Validation of a test method for collection and analysis of chloroform emissions from stationary sources
A test method based upon the adsorption of chloroform onto charcoal was evaluated for the collection and analysis of chloroform emissions from stationary sources. In this method, a source gas sample is pulled through adsorption tubes containing activated charcoal (to adsorb the chloroform), and chloroform is extracted from the charcoal with a hexane/methanol mixture. The extract is analyzed by gas chromatography with an electron capture detector. Procedures in Environmental Protection Agency (EPA) Method 301 were utilized to test the suitability of the method under field conditions at two sampling sites (paper mills). EPA Method 301 requires that four separate trains (''quad train'') operate simultaneously in each run. During each run, two of the four sampling trains were spiked with a known amount of gaseous chloroform. The quad train sampling was performed six or more times. In the first field test, the stack emissions of chloroform were approximately 300 ppm, the mean spike recovery was 82%, the precision of the method for unspiked samples was within 5%, and the sampling bias was -43 ppm. Modifications were made to the sampling method and the spike gas introduction system. The revised method was then tested at a second field site which had chloroform emissions of approximately 220 ppm. The mean spike recovery improved to 95%, the unspiked sample precision was within 5%, and the sampling bias improved to -8.5 ppm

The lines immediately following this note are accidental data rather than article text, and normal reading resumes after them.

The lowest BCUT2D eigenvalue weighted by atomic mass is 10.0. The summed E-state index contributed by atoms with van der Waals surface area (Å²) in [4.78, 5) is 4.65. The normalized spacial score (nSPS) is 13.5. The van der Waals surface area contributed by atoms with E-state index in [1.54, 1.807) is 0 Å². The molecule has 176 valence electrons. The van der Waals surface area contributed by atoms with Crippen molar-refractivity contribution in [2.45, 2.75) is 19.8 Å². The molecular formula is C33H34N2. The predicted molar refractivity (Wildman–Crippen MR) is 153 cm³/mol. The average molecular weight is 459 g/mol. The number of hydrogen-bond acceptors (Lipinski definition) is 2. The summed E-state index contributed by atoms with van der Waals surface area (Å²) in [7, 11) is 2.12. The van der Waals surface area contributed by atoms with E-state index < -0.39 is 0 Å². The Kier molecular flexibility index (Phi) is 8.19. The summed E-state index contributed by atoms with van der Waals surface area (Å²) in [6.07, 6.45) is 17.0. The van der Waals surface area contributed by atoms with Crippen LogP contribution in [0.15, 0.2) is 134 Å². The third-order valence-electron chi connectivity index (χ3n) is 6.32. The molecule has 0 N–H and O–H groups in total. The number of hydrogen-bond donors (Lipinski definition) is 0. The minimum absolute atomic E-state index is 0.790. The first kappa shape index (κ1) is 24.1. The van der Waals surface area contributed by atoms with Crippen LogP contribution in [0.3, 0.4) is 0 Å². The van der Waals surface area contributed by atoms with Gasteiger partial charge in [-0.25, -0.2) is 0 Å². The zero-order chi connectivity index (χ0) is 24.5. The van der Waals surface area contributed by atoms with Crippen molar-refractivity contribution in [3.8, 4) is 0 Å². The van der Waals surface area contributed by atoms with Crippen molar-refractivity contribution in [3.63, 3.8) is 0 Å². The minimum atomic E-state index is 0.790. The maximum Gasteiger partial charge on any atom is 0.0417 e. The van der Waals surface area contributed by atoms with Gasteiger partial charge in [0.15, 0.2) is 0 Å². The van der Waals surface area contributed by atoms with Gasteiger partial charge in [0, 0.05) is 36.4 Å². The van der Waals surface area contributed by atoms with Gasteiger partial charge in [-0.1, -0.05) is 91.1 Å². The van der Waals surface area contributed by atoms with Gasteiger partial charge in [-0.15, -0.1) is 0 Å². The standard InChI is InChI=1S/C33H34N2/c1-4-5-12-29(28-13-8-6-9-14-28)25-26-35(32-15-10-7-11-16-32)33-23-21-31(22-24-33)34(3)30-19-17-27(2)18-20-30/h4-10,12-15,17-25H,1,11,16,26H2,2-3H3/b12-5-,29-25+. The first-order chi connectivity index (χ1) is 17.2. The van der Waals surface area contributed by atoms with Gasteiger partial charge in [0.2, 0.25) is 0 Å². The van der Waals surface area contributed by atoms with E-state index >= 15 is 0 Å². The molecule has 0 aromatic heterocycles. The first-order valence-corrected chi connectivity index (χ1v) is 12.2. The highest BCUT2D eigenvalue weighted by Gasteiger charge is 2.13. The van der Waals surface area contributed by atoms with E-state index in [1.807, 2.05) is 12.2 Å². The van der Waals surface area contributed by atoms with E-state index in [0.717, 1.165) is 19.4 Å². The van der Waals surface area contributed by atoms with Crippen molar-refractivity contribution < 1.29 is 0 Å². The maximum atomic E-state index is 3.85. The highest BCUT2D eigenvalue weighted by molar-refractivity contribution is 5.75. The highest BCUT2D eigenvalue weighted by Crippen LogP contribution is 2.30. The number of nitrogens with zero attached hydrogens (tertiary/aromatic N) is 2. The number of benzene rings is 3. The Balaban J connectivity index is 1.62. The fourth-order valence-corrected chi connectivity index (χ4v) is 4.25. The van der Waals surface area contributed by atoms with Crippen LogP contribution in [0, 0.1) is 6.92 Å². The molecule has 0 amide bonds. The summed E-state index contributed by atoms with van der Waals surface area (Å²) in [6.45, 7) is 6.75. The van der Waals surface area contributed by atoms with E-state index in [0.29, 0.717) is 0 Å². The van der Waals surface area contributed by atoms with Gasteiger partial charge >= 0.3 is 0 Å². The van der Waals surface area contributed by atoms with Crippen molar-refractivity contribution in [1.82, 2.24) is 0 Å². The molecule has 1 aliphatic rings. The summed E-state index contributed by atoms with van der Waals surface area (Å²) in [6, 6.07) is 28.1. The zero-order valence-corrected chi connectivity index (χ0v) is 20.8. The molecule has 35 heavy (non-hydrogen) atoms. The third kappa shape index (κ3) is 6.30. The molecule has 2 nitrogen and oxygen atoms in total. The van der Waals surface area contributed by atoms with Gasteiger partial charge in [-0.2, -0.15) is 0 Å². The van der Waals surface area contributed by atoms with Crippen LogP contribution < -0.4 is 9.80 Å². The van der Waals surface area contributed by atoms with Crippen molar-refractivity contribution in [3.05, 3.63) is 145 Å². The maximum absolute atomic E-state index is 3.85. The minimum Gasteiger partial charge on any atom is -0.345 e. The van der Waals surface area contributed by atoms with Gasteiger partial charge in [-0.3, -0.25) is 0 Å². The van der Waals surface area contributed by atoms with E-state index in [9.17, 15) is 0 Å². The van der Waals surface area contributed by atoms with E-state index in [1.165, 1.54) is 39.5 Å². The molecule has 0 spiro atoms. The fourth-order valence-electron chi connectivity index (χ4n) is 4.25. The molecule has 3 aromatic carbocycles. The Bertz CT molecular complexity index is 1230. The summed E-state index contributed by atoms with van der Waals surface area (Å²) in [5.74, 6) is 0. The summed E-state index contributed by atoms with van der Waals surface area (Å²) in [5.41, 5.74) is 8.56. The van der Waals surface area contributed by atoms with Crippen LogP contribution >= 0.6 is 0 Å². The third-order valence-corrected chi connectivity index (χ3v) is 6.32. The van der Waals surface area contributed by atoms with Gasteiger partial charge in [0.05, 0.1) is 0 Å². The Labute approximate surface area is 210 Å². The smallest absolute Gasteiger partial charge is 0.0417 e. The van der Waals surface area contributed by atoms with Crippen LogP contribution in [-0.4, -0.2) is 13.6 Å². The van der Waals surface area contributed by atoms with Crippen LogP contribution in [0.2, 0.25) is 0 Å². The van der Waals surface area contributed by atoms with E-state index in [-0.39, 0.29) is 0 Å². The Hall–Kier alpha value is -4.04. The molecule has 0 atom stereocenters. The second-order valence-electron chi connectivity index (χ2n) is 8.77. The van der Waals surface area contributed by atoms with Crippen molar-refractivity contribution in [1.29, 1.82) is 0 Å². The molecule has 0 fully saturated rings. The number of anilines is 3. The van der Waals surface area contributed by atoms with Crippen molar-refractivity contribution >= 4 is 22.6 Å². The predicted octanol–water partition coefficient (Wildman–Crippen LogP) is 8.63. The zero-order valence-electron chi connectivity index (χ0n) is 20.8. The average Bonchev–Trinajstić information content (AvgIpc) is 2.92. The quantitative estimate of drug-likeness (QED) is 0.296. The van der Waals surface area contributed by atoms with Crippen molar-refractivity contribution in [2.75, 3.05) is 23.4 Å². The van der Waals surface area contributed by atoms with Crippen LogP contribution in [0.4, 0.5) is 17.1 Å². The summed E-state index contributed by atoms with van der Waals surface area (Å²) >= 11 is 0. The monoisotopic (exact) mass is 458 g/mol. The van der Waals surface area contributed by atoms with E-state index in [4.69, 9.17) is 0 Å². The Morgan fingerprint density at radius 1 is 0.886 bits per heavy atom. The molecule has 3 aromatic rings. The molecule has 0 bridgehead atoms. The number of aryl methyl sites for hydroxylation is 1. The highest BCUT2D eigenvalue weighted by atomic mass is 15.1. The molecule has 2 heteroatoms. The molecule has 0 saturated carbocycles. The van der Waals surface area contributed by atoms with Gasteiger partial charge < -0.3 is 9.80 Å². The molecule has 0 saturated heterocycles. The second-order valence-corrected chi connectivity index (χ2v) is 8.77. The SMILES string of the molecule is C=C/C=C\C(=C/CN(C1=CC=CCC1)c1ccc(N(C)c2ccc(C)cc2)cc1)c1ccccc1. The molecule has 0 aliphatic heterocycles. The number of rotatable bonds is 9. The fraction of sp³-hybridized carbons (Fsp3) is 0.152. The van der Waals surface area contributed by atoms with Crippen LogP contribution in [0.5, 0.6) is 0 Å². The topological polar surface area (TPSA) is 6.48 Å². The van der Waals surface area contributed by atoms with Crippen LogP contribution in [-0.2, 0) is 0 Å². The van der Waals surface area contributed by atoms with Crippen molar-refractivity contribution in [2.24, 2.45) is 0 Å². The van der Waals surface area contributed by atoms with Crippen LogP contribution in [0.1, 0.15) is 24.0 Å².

Eaton, W., Jaffe, L., Rickman, E., Jayanty, R., Wilshire, FW., & Knoll, JE. (1996). Validation of a test method for collection and analysis of chloroform emissions from stationary sources. Journal of the Air & Waste Management Association, 46(1), 66-71.